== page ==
Walid bin Attash is accused of training 9/11 hijackers. The drama came during a pre-trial hearing in the death penalty trial of five men accused of planning the 9/11 attacks.
By Joseph Straw / NEW YORK DAILY NEWS
Thursday, February 14, 2013, 1:01 PM
Walid bin Attash is accused of training 9/11 hijackers.
A man accused of training 9/11 hijackers stood up in court Thursday and lashed out about privileged legal documents vanishing from his jail cell.
“In the name of God there is an important thing for you,” Walid bin Attash said through a translator, despite warnings not to address the court.
The judge, Army Col. James Pohl, ordered him to sit down – but bin Attash refused.
“You are ordering us to come to court on the first day,” the Yemeni said, prompting a warning to his lawyer, Cheryl Bormann.
“I’m going to tell your client one more time to sit down or he will be taken out of the courtroom,” the judge said.
Bormann conferred with bin Attash, who complied.
The drama came during a pre-trial hearing in the death penalty trial of five men accused of planning the 9/11 attacks.
The proceedings are taking place on the grounds of the Navy station at Guantanamo Bay, Cuba – where there is a special prison for terrorism suspects – and are being televised via at Fort Meade.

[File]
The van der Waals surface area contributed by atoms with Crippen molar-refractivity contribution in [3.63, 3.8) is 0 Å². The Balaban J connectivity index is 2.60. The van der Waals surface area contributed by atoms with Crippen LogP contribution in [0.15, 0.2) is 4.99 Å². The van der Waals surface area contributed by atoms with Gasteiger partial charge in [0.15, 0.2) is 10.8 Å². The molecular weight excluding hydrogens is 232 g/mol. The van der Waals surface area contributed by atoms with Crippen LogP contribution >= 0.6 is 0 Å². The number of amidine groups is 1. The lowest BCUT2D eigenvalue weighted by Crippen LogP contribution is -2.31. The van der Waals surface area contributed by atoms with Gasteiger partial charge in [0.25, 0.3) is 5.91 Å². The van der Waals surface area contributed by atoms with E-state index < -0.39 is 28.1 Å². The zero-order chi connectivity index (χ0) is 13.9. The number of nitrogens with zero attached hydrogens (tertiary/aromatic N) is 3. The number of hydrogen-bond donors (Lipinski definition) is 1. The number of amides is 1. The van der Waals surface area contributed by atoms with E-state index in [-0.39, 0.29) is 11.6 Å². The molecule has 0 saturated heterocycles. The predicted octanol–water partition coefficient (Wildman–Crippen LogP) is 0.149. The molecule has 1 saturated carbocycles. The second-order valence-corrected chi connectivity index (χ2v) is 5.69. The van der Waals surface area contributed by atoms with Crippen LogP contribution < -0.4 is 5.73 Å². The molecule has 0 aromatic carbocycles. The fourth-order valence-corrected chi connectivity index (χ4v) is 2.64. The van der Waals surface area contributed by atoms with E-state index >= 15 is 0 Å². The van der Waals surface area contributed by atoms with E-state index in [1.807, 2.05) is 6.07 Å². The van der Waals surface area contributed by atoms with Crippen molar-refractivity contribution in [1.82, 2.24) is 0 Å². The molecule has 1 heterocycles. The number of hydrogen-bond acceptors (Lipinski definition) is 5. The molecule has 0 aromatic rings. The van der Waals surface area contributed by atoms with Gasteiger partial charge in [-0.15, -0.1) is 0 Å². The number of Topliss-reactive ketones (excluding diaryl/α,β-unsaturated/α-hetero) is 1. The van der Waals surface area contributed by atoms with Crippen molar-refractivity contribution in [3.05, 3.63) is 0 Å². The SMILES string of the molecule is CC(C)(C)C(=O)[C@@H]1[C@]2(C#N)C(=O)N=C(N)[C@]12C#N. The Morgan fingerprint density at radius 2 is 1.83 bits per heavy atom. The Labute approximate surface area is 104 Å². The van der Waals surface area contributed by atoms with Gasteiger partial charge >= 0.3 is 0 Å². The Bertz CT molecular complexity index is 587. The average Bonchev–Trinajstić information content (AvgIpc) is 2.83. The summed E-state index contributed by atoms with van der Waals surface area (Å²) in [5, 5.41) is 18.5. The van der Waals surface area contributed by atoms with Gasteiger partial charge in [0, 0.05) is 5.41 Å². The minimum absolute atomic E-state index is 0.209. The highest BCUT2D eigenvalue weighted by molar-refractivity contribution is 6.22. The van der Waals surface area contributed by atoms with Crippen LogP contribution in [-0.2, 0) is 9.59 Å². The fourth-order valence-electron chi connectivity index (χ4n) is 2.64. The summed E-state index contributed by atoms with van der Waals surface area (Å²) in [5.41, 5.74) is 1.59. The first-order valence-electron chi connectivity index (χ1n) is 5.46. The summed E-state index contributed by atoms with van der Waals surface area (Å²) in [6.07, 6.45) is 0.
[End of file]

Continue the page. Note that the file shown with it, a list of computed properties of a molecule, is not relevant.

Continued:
On Wednesday, Bormann told Pohl that bin Attash returned from court Tuesday to find his cell at Guantanamo Bay ransacked and legal documents missing.
Lead defendant and 9/11 mastermind Khalid Sheikh Mohammed and would-be hijacker Ramzi Binalshibh had the same experiences, their lawyers said.
The seizures occurred just as defense lawyers questioned jail officials in court about alleged eavesdropping on attorney-client meetings. Defense officials said meeting rooms have listening devices, but that they were not used to snoop on talk with lawyers.
Chief Prosecutor and Army Brig. Gen. Mark Martins described Tuesday’s incident as a standard cell search – but Bormann demanded a hearing on the issue.
Pohl pledged to address it after scheduled testimony via video teleconference by Navy Vice Adm. Bruce MacDonald, the retired military lawyer who now runs the Pentagon’s military tribunals.
The military tribunal, which is not open to the public, is transmitted via closed-circuit television to five stateside viewing sites.
This week’s is the third pretrial hearing session in the case, which Martins said recently will likely not reach trial for “many, many months.”